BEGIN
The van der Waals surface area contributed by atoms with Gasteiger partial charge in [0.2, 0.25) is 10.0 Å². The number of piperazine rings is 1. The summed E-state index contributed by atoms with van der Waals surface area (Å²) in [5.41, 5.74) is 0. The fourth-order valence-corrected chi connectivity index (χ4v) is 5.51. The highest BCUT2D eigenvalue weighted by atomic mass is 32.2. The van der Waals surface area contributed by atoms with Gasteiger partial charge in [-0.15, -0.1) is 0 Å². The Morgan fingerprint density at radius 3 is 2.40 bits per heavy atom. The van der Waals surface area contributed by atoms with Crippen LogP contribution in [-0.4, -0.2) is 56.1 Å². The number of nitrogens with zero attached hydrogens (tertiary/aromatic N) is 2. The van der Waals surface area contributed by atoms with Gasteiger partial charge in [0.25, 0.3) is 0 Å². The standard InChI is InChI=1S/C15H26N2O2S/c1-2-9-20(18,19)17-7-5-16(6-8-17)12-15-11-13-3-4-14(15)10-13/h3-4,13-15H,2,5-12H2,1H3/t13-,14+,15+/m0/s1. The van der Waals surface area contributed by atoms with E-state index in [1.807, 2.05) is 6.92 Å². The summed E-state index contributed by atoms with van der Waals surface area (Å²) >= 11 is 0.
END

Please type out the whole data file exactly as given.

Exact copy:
The van der Waals surface area contributed by atoms with Gasteiger partial charge in [0.2, 0.25) is 10.0 Å². The number of piperazine rings is 1. The summed E-state index contributed by atoms with van der Waals surface area (Å²) in [5.41, 5.74) is 0. The fourth-order valence-corrected chi connectivity index (χ4v) is 5.51. The highest BCUT2D eigenvalue weighted by atomic mass is 32.2. The van der Waals surface area contributed by atoms with Gasteiger partial charge in [-0.15, -0.1) is 0 Å². The Morgan fingerprint density at radius 3 is 2.40 bits per heavy atom. The van der Waals surface area contributed by atoms with Crippen LogP contribution in [-0.4, -0.2) is 56.1 Å². The number of nitrogens with zero attached hydrogens (tertiary/aromatic N) is 2. The van der Waals surface area contributed by atoms with Gasteiger partial charge in [0.25, 0.3) is 0 Å². The standard InChI is InChI=1S/C15H26N2O2S/c1-2-9-20(18,19)17-7-5-16(6-8-17)12-15-11-13-3-4-14(15)10-13/h3-4,13-15H,2,5-12H2,1H3/t13-,14+,15+/m0/s1. The van der Waals surface area contributed by atoms with E-state index in [1.807, 2.05) is 6.92 Å². The summed E-state index contributed by atoms with van der Waals surface area (Å²) >= 11 is 0.